With complex financial issues playing a larger role in litigation, and people increasingly turning to CPA experts to involve themselves in everything from criminal investigations to shareholder disputes to uncovering assets in messy divorce cases, the demand for CPAs who specialize in forensic accounting is growing exponentially. And the American Institute of CPAs (AICPA) is stepping up to meet that need.
The Certified in Financial Forensics Mentor Program, launched on March 20, is designed to help AICPA members interested in “developing their skills and business practices in forensic accounting,” or protégés, by pairing them with experienced professional mentors who will guide their training in forensic accounting.
According to an AICPA survey, forensic accountants said they’ve seen a 20 percent increase in demand for their services, while roughly one-quarter of forensic accounting firms have added more forensic professionals to their practices. That demand is only expected to increase in the coming years, the survey predicted, due to an upswing in litigation and regulatory enforcement.
James Hart, CPA/ABV/CFF, managing member at the Lightfoot Group, LLC, an Atlanta-based financial consulting and forensic services firm, and a future program mentor, says the Financial Forensics Mentor program is designed to enhance protégés’ success in financial forensics and ease their transition into a challenging and rapidly evolving field.
“Mentors help emerging practitioners navigate practice and development issues, assess credentials and training, provide suggestions for resources and solutions, and generally help practitioners get plugged into the practice, which differs substantially from traditional audit and tax work,” said Hart.
The mentorship program is open to CPAs who are just entering the field of forensic accounting, as well as more experienced CPAs looking to expand their forensic practices.
The AICPA will pair forensic accounting protégés with experienced mentors, like Hart, who hold the AICPA’s certified in Financial Forensics credential. Mentors will provide guidance and help their protégés understand how the financial forensics industry works, while easing their assimilation into the field.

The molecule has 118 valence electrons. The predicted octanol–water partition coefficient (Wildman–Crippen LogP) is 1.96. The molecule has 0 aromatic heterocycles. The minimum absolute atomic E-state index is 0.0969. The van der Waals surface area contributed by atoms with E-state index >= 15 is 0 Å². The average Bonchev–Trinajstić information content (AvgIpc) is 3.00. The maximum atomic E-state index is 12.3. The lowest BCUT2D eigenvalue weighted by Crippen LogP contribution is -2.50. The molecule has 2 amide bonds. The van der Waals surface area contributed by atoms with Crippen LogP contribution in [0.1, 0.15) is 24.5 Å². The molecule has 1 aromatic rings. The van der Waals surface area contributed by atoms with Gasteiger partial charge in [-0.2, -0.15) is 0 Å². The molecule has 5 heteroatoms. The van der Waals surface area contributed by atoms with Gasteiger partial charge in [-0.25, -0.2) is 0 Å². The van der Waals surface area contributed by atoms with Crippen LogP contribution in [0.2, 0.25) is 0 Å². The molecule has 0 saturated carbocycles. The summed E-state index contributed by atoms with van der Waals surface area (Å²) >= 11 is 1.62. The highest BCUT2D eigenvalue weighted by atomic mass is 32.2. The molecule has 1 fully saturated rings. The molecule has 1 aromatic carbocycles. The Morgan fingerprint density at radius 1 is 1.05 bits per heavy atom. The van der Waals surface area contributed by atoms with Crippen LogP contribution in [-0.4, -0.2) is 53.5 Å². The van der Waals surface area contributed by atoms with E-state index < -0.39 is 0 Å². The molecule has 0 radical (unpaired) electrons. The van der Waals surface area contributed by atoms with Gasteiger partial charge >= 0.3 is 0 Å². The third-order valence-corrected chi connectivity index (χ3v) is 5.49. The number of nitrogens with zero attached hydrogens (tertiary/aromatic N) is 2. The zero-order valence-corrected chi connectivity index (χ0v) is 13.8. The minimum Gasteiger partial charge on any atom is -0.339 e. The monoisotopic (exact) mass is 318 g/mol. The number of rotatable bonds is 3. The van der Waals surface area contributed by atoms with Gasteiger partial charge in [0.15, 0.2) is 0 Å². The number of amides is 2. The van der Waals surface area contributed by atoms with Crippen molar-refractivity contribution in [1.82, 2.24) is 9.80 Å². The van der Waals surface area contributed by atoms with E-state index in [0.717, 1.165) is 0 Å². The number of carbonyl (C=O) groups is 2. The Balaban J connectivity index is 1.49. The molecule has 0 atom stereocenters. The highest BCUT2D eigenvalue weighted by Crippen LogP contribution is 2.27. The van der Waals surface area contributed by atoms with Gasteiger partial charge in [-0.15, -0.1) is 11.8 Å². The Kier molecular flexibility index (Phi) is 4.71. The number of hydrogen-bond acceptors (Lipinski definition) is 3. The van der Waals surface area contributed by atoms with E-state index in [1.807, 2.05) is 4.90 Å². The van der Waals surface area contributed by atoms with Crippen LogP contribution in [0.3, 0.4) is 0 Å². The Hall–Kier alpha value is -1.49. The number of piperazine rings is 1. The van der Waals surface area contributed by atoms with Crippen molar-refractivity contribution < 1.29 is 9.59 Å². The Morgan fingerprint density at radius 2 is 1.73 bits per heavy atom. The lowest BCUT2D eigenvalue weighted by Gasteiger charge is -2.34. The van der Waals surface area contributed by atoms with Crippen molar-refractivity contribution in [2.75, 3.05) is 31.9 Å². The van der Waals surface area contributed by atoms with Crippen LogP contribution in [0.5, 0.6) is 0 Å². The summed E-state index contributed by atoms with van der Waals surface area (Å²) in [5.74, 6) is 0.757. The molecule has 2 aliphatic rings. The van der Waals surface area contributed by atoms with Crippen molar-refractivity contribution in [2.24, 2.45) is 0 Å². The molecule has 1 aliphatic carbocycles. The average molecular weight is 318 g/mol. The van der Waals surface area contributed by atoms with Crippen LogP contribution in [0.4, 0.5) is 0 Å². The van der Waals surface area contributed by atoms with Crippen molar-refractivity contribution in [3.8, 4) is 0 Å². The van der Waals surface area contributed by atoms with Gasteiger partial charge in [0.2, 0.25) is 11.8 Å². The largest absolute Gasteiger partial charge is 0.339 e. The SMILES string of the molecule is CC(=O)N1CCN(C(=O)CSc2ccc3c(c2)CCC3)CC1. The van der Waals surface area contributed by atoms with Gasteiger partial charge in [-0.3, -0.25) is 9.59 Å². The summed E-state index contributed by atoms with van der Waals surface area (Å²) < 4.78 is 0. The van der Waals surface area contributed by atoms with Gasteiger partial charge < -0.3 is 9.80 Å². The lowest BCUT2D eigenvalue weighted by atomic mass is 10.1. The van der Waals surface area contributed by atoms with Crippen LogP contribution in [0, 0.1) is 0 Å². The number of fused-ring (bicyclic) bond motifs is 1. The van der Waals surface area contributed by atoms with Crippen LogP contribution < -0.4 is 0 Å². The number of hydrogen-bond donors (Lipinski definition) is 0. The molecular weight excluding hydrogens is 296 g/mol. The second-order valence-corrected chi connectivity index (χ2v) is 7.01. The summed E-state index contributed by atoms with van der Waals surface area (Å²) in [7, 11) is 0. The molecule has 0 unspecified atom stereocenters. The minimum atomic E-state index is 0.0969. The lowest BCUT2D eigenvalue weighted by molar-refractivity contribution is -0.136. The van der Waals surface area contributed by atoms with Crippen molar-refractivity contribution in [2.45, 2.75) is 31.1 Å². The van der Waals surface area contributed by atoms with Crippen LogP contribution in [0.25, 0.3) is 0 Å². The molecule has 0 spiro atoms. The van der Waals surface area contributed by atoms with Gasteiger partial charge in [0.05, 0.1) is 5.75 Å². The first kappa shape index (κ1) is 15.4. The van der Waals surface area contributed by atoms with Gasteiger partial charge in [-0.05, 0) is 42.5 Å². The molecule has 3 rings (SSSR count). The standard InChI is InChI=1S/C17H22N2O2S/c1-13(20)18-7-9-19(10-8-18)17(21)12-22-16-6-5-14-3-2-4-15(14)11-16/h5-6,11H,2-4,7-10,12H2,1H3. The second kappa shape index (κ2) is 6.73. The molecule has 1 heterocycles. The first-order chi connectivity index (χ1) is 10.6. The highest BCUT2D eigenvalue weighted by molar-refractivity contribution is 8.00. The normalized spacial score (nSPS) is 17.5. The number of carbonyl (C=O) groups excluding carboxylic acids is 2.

Hart believes the increased demand for forensic accounting services stems from several related factors including: the increased sophistication of financial issues in litigation; the realization that forensic accounting covers much more than simple fraud investigation; a greater willingness to take advantage of experts with more varied skill sets, such as expertise in valuation of restricted shares of stock, intellectual property damages, asset tracing in divorce; and, fallout from the recent boom-and-bust cycles.
While the idea of being a CSI of the CPA profession may seem inherently intriguing and glamorous to all CPAs, the idea candidates, Hart said, must possess a trinity of basic abilities to succeed in the field. “They have to possess analytical, investigative, and communication skills,” Hart said.
The AICPA’s Certified in Financial Forensics (CFF) Core Focus Wheel identifies seven areas of specialized forensic knowledge—bankruptcy, electronic data analysis, damages calculations, family law, financial statement misrepresentation, fraud, and valuation—that “go beyond the core skills inherent to the CPA,” Hart said.
“The types of cases encountered are varied and ever-changing. While forensic CPAs might investigate allegations of embezzlement or kickbacks, they might also compute business interruption claims, determine business economic losses, and compute lost profits,” Hart said.
Examples of other cases where forensic accountants might be needed include criminal investigations, shareholder disputes, complex economic losses, investigating whistleblower claims, matrimonial disputes, and valuing minority interests in closely held companies, Hart said.
On occasion, forensic accountants have even earned a mention, by profession, if not by name, in high-profile cases, like celebrity divorces, Hart said.
Rumbi Bwerinofa-Petrozzello, CPA/CFF, is a prospective protégé in the program, said she is excited about the opportunity to be matched with a forensics accounting mentor: “I have attended the FVS conferences and have met both helpful and supportive members of the financial forensics profession. However, I still had a need for a more formal relationship with an experienced CPA.”
The AICPA established the CFF credential in 2008 for CPAs who specialize in forensic accounting. The CFF credential is granted exclusively to CPAs who have met rigorous education, experience and testing requirements. More information is available online for AICPA members interested in the CFF Mentor Program.